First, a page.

REYKJAVIK (Reuters) – Icelanders defied strong winds and rain on Saturday to vote in a parliamentary election with polls showing the opposition led by the anti-establishment Pirate Party could topple the ruling center-right coalition.
Icelanders’ faith in their political and financial establishment was shaken after the 2008 financial crisis and further eroded this year when several senior government figures were named in the Panama Papers on offshore tax havens.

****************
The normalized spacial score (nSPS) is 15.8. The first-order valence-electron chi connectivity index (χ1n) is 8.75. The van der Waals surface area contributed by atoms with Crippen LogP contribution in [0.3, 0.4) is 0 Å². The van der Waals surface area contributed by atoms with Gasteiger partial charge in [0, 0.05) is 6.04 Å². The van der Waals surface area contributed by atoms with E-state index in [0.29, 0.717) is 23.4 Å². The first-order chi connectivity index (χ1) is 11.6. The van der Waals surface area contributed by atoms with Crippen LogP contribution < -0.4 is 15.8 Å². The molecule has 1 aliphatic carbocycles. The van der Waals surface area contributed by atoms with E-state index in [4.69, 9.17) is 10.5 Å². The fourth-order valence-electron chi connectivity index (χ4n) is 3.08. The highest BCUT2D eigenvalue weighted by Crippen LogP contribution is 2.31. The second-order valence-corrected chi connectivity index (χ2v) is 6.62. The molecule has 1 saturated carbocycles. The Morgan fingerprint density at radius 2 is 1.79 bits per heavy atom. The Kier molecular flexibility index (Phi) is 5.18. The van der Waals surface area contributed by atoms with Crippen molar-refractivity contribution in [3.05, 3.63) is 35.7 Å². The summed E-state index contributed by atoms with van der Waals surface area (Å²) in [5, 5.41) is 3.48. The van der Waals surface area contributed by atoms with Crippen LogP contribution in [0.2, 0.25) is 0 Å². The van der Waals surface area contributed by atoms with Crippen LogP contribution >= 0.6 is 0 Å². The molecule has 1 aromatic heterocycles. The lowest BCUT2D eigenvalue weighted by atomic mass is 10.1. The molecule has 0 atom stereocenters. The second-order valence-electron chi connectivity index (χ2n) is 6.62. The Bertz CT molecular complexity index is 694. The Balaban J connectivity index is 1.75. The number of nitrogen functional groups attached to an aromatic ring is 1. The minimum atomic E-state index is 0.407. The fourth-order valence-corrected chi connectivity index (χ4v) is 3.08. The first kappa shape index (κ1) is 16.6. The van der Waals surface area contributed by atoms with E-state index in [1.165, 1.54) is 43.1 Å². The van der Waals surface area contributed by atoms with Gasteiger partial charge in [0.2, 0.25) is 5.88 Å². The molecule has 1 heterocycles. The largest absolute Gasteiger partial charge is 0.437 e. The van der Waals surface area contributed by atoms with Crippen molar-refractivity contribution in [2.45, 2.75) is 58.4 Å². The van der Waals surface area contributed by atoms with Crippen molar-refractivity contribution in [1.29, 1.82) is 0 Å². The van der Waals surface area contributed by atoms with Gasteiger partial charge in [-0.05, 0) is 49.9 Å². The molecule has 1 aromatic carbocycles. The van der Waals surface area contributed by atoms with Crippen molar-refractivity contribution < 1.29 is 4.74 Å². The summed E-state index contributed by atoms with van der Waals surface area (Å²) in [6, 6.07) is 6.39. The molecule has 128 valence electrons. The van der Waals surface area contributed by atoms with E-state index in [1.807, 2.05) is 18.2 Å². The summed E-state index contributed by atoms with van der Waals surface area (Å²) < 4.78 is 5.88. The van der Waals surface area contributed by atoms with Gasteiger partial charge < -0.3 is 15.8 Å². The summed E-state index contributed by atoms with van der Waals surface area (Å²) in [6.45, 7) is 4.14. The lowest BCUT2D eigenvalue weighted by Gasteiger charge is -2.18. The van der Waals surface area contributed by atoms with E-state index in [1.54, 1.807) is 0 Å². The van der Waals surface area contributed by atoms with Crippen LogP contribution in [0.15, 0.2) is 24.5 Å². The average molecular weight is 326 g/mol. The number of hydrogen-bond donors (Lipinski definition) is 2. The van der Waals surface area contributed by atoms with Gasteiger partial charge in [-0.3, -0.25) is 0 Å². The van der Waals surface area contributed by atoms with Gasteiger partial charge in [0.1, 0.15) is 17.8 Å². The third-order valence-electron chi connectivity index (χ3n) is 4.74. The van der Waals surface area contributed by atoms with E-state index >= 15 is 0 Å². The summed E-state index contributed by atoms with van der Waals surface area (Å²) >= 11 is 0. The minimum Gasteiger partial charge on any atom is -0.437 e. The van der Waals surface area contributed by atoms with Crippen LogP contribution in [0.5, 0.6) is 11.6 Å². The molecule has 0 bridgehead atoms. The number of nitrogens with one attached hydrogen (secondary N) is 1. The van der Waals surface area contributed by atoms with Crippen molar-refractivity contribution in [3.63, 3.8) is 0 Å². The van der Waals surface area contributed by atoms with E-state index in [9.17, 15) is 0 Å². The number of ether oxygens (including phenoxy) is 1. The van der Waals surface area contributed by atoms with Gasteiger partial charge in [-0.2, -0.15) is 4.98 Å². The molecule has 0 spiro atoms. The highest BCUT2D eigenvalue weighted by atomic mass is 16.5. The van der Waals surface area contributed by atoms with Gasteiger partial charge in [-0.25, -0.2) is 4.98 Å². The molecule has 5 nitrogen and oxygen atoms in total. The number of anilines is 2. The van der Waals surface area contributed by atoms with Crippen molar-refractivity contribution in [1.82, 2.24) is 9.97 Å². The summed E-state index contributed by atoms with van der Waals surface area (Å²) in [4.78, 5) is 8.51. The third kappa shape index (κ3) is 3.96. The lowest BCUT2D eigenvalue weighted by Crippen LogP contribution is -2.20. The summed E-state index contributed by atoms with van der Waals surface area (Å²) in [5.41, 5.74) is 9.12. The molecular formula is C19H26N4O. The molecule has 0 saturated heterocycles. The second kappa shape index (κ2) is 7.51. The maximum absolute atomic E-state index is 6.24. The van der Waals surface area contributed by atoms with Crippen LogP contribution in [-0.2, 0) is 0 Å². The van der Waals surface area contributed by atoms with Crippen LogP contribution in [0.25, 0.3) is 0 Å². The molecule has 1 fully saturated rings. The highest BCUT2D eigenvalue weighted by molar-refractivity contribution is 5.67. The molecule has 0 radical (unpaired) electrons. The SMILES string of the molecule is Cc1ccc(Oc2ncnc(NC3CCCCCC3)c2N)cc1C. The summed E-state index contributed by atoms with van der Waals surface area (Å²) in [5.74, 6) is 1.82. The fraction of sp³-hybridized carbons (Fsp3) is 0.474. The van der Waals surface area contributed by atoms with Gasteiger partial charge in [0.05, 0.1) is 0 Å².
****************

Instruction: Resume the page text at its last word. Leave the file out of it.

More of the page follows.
The biggest protests in Icelandic history ultimately led to the resignation of Prime Minister Sigmundur David Gunnlaugsson of the Progressive Party and the early election this weekend.
“I voted the Pirates this time because I want change. I’m tired of all this mess,” Georg Jonasson, 49 and unemployed, told Reuters after casting his ballot at the Laugalaekjar school.
Founded by Internet activists and led by poet Birgitta Jonsdottir, the Pirates promise to clean up corruption, look into granting asylum to ex-U.S. spy